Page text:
Penalties for Insurance Fraud

Penalties for insurance fraud cases vary, depending on several factors of the claim, including the amount of loss due to the fraudulent act, and the laws of the state in which it was perpetrated. Soft fraud is classified as a misdemeanor in most states, and may be punishable by a year or less in jail, fines, community service, and probation. Hard fraud, on the other hand, is a felony, with more severe punishments, such as more than one year in the state prison, large fines, and restitution. Many fraud causes contain elements of other crimes which can result in multiple criminal charges.

Real Life Insurance Fraud Cases

Fake Surgeries and Narcotics

In the early 2000s, Dr. David Wexler, a dermatologist practicing in New York City, paid drug addicts to allow him to use their names for fake insurance claims. The doctor billed insurance companies to the tune of over $400,000 for minor surgeries he never performed. In addition to small monthly kickbacks, the doctor provided a large amount of narcotic medications to the addicts to keep them coming back. Wexler was convicted and sentenced to 20 years in prison, and faced a fine of up to $1 million.

Insurance Fraud, Arson, and Murder

In 2007, Chicago grain-futures mogul, Marc Thompson, found himself in debt to the tune of nearly $680,000. Thompson decided to burn down his house and collect the insurance money. To make the fire seem more plausible, Thompson carried his 90-year old mother down to the basement, splashed an accelerant around the walls, and set the fire. Thompson’s mother died in the fire, after which he claimed she had committed suicide by torching the house.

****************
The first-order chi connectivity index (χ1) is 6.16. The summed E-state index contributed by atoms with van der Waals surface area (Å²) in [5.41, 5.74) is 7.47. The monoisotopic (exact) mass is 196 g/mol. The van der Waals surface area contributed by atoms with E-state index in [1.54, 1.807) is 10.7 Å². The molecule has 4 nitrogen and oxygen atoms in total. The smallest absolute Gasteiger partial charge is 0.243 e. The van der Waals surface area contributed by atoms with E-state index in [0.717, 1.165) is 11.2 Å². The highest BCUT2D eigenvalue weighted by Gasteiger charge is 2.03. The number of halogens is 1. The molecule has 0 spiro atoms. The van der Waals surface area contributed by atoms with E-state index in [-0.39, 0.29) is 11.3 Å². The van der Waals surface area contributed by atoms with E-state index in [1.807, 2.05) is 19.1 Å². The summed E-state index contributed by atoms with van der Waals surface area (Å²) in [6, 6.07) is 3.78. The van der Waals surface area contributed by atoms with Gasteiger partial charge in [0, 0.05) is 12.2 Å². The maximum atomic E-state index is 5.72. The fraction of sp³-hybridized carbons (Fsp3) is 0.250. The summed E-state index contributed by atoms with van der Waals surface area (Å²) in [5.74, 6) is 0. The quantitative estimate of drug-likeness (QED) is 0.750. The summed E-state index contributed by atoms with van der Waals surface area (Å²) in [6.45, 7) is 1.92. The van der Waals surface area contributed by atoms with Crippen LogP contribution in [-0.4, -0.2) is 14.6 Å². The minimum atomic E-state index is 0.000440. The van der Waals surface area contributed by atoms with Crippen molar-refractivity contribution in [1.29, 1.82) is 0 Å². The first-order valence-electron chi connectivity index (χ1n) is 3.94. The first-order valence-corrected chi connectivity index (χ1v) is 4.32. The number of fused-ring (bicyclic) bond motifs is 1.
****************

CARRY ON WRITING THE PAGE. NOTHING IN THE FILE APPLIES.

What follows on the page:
When investigators looked into Thompson’s finances, they discovered the debts, which were not completely covered by the $600,000 insurance payout. They then found that Thompson had stashed the insurance money in an offshore bank account, then filed bankruptcy, wiping out that debt, leaving him with the proceeds of his fraud. Thompson was eventually charged with arson, fraud, and a host of other serious crimes. After conviction, Thompson was sentenced to 190 years in federal prison.

Mouse Soup

In May 2004, Carla Patterson and her son went to the Cracker Barrel restaurant in Newport News, Virginia, for Mother’s Day lunch. After being served soup, Patterson screamed loudly, saying she had found a dead mouse in her bowl of vegetable soup. Her son quickly snapped several pictures of the dead mouse, and alerted the news media, whose reports led to such a drop in the restaurant’s patrons that it nearly went out of business.